You may have noticed over the past three weeks that this column has been focusing how traditional trends at the box office have been shattered this summer. The “Rocky” films (i.e. smaller films) have been knocking out the Apollo Creeds (much bigger productions), week after week, all summer long. What was a box office anomaly at the beginning of summer, and a scary coincidence by the end June, has now turned into a full-fledged New World Box Office Order as it pertains to the North American box office.
Should be wondering why you, the indie filmmaker, should care how disgustingly high budgeted studio films do at the box office, I submit to you that like it or not, those studio films generally set the distribution and box office trends that our beloved indie films generally follow. Thus, for the sake of your indie films that someday long be projected in front of millions of moviegoers at thousands of theaters, it’s good to have an understanding of not only how the “machine” works, but how its key parts are changing.
That brings us to this week’s victim; The Wolverine. While this $115 million dollar pic sliced it’s way to winning the weekend by earning $53,113,752 in 3,924 theaters, it’s domestic take was far short of its initial projections, and it was also mutilated by it’s own international earnings. That’s right; this picture earned a lot more money in lands where English is not the native language, than it did here in the United States. Thus, The Wolverine proves once again, that our cinematic pallet is changing its taste preference.
So, without further ado, let’s examine the “Good News Vs. Bad News” with The Wolverine, the summer most recent underachiever.
The Good News
Winning the weekend. $53,113,752 in three days is nothing to sneeze at (hell, it’s a solid per screen average $13,536). What’s even better about being the number one at the domestic box office, is that positive public relations that comes along with doing so may inject more than a few more dollars into the international box office. This fact can be especially important, since The Wolverine made far more money outside of North America to begin with, so any positive PR from the states can only strengthen the international earnings. Furthermore, the picture tested exceptionally well, earning a A- rating at CinemaScore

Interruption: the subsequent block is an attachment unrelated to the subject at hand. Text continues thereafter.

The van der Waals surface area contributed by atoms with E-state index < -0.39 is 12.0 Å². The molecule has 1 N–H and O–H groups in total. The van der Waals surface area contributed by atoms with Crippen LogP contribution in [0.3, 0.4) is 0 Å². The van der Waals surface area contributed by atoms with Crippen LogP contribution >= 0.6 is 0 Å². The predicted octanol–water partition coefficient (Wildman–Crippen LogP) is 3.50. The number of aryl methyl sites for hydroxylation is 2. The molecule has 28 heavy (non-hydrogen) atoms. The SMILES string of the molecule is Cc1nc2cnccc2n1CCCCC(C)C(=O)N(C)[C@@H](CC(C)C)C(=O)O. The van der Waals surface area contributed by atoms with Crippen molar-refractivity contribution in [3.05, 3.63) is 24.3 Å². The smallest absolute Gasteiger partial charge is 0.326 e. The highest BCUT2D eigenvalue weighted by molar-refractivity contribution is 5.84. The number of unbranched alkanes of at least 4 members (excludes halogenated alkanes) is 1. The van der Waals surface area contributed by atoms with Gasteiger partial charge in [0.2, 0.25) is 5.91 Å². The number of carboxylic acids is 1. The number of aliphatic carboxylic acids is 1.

The Bad News
While The Wolverine won the weekend, its $53,113,752 was the lowest earning opening weekend of any of the X-Men films in their 13-year career at the domestic box office. Furthermore, The Wolverine was originally projected to earn $80,000,000-$85,000,000 over its opening weekend. Then, its opening day (last Friday) earnings were tracking at a lesser, $63,000,000 projected weekend. Ultimately though, even the adjusted projection wound up being $10,000,000 more hopeful than the actual numbers came in at. Thus, the final earnings over opening weekend were $27,000,000-$32,000,000 lower than the original projections.
The Good News
The Wolverine made $86,500,000 in 100 countries over the weekend, which is a stellar 13% higher than X-Men: The Last Stand, a film that crossed the $225,000,000 international threshold. The three countries where the picture performed the best over the weekend, was Russia at $10,500,000, France with $7,400,000 and the UK with $7,100,000.The film hasn’t opened in Japan, the country it’s based in, so Fox Studios is right to expect The Wolverine to be “huge” in Japan.
The Bad News
Since The Wolverine is halfway home to settling into place as a mediocre summer release and a forgettable sequel in a billion dollar plus franchise, Fox is forced to rely on strong international earnings for this picture to do better than break-even. Luckily though, it is currently projecting to inch its way to a tiny profit.
Okay, filmmakers, that concludes this 170th edition of Going Bionic. As always, I thank you for lending me your eyes, and I look forward to borrowing them again next Tuesday. Until then, have an awesome week! I can be followed on Twitter @Lonelyseal.